Art at The Grand is a series dedicated to focusing on one of the many treasures featured in the self-paced Art Tour at The Grand America. Today, we are taking a closer look at an early 20th century portrait by French artist Henry Bouvet, titled “The Actress.”



Mid-stride, eye contact unbroken. Her long body further elongated by the way it is framed. From this angle, the viewer is placed literally beneath her. Draped in a fur-fringed cape, her still-exposed neck suggests a transition in the weather. The warm light of autumn all around her. This piece, titled The Actress, was exhibited in 1912 by Henry Bouvet. Very little is known about this actress. Her attributed name, Hélène Langeau de la Treille, unearths no concrete record. And yet, her gaze lingers. Her dominion in the frame is unmistakable.


Of course, we know that she crossed paths with Henry Bouvet. As an artist, Bouvet was a practitioner of more classical techniques. In 1878, he enrolled in the École des Beaux-Arts, the premier institution in France. Around this time, the École was experiencing a tumultuous period of resistance within the greater art world. Following the instructional practices outlined by the French Academy of Fine Arts, the École propagated strict, hierarchical views. By 1863, outcry against the Academy for rejecting the work of experimentalists including Edouard Manet, Paul Cézanne, and Camille Pissarro from being exhibited in their Salon caused Emperor Napoleon III to intervene. He announced a simultaneous exhibition, called Salon des Refuses (“an exhibition of rejects”), for the artists the Academy refused to support. By the time Bouvet entered the Academy, their views and their Salon were steadfastly in favor of conservative methods. In 1912, Bouvet was invited to exhibit The Actress at the very Salon that had been turning away the work of artists on the cutting edge for decades.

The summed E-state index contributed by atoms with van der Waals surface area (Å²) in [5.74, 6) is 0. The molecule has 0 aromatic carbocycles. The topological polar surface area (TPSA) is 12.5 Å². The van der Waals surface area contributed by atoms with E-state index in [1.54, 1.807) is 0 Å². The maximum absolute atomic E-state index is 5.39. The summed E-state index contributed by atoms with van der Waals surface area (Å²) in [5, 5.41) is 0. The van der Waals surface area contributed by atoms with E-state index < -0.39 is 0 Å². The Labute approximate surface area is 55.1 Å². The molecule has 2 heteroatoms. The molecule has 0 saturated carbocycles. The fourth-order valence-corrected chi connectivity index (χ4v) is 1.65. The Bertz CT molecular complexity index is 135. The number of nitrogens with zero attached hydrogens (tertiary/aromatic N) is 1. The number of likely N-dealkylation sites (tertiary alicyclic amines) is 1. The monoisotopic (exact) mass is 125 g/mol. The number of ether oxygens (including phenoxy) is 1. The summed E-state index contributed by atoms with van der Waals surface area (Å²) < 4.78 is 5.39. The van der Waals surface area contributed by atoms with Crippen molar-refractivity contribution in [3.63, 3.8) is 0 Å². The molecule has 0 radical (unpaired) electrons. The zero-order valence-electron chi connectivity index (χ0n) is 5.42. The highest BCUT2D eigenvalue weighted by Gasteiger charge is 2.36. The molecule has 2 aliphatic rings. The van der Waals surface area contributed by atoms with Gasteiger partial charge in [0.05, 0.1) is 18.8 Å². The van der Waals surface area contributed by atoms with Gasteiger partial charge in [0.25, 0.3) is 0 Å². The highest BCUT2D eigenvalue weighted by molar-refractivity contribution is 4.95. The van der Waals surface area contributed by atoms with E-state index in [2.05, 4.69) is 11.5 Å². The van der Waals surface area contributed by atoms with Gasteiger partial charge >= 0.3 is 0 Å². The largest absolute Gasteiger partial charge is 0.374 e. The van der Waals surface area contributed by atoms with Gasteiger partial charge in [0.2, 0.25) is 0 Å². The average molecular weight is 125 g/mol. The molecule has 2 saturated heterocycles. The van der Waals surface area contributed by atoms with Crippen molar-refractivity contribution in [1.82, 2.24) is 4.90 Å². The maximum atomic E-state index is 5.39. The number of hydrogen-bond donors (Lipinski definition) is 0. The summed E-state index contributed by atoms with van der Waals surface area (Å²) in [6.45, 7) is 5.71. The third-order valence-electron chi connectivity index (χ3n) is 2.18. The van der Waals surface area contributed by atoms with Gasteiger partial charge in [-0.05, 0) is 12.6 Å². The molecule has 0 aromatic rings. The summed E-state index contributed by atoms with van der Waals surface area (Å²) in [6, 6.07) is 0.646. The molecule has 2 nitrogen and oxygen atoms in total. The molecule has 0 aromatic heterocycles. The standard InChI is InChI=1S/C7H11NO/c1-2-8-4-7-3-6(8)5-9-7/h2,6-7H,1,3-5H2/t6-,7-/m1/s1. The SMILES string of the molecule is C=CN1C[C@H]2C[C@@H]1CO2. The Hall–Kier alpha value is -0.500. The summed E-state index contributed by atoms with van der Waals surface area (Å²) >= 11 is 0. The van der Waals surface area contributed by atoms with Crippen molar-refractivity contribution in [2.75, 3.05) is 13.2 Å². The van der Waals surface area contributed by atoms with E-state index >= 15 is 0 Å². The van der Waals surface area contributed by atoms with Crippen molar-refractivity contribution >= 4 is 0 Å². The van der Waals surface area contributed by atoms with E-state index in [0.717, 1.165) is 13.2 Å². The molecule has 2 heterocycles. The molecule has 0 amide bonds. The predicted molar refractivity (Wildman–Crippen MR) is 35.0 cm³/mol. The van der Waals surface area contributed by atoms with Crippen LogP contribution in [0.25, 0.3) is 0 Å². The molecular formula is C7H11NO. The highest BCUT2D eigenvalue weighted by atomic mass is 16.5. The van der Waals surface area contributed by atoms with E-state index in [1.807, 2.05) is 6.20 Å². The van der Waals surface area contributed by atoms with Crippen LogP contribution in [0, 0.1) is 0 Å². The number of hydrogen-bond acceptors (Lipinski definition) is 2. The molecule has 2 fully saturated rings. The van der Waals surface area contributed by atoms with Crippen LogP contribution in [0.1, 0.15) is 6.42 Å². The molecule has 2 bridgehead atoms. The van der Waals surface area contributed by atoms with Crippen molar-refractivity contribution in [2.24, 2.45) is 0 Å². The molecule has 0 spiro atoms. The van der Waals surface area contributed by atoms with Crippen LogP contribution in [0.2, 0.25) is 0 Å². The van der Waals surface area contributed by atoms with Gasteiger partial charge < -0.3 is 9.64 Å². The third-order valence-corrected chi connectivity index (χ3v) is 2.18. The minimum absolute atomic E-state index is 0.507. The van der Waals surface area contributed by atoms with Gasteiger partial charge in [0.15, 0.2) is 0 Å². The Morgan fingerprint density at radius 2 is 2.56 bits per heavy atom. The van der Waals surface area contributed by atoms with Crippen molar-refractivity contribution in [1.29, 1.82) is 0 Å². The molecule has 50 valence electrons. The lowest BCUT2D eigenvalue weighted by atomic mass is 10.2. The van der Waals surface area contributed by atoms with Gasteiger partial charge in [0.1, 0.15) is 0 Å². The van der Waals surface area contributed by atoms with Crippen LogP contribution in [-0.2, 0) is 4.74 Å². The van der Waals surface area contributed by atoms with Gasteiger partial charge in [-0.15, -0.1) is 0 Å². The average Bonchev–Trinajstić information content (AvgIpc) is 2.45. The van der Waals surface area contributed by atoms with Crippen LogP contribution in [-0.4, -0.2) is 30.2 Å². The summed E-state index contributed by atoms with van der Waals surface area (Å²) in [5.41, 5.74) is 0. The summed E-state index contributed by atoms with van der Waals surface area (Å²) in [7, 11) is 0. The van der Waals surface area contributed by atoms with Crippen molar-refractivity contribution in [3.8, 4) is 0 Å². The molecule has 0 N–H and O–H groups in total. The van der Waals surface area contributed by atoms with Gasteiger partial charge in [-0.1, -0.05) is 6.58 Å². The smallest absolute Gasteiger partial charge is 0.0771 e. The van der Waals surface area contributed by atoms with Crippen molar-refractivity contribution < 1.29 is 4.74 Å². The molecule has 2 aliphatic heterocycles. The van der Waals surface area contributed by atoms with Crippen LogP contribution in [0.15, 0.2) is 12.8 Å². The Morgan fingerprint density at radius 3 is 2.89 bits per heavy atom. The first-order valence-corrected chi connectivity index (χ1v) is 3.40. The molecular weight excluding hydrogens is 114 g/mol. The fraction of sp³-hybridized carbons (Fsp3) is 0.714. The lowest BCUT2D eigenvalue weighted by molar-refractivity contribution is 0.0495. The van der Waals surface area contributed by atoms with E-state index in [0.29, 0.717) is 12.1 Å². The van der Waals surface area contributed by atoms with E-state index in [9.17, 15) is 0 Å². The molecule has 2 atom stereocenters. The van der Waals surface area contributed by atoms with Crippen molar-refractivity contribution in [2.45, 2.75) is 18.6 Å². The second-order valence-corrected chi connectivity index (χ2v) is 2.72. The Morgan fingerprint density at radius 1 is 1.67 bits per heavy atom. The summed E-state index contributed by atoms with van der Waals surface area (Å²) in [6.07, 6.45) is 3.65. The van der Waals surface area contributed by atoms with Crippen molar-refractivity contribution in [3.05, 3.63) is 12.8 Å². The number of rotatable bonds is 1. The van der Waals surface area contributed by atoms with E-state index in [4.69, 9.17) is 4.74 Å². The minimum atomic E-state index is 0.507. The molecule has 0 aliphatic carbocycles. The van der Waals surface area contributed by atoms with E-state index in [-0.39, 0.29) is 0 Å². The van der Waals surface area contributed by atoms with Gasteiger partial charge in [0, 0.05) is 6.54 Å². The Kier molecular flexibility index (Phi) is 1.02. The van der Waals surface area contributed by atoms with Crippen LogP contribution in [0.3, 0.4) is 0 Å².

Hélène’s own art form was not immune to the new century’s innovations in craft. Of the little we know of Hélène’s career, we know she was connected with acclaimed playwright, Sacha Guitry. Only three years after the exhibition of The Actress, Guitry made his first foray into film, a strong statement on the rapid cultural movement towards the medium.  While there is no record to confirm whether or not Hélène left the theater to pursue screen work, she must have felt immense pressure to do so. Hélène, as all actresses, was at the mercy of public taste and demand. She made her living by being “à la mode”—in the fashion of the day.


Placing Hélène in the Paris of her day, it is easy to imagine her walking along the Rue Cambon, passing Coco Chanel’s first millinery shop, which opened in 1910. Passing and, perhaps, not venturing inside. In Bouvet’s portrait, we see Hélène clothed in a distinctly Edwardian style. A style made unfashionable by Chanel and her revolutionary ideas about simplicity in women’s fashion. By contrast, the enormous feather we see in Hélène’s hat in The Actress would have provoked Chanel’s signature ire.



Whatever the specifics of her life, Hélène was a person living at the cross-section of unprecedented change. Only two years after her portrait’s exhibition, World War I will eclipse public imagination and changes in manufacturing technology will transform the global marketplace. Surely Bouvet felt the enormity of these oncoming changes. Through his lens, we see Hélène, and the transitory time she represents, in a way we might not had she been captured by Picasso, or another of Bouvet’s less-“representational” contemporaries.


Bouvet was known for the attention he paid to light; he understood the power that changes in light have on objects in space. Here, he shows us Hélène at sun down. The light is waning but her expression is made fierce, aglow from the light that is dying. We sense her defiance in the face of a definitive end.


With unique pieces displayed throughout the property, The Grand America is one of the best ways to experience unfettered access to fine art in Salt Lake City. 


The Actress can be viewed on the south wall in the Lobby Lounge, and is one of several pieces by Henry Bouvet on display at The Grand America hotel. Guests and locals can access a free, self-guided walking art tour, featuring paintings, sculptures, tapestries, and other fine objects here.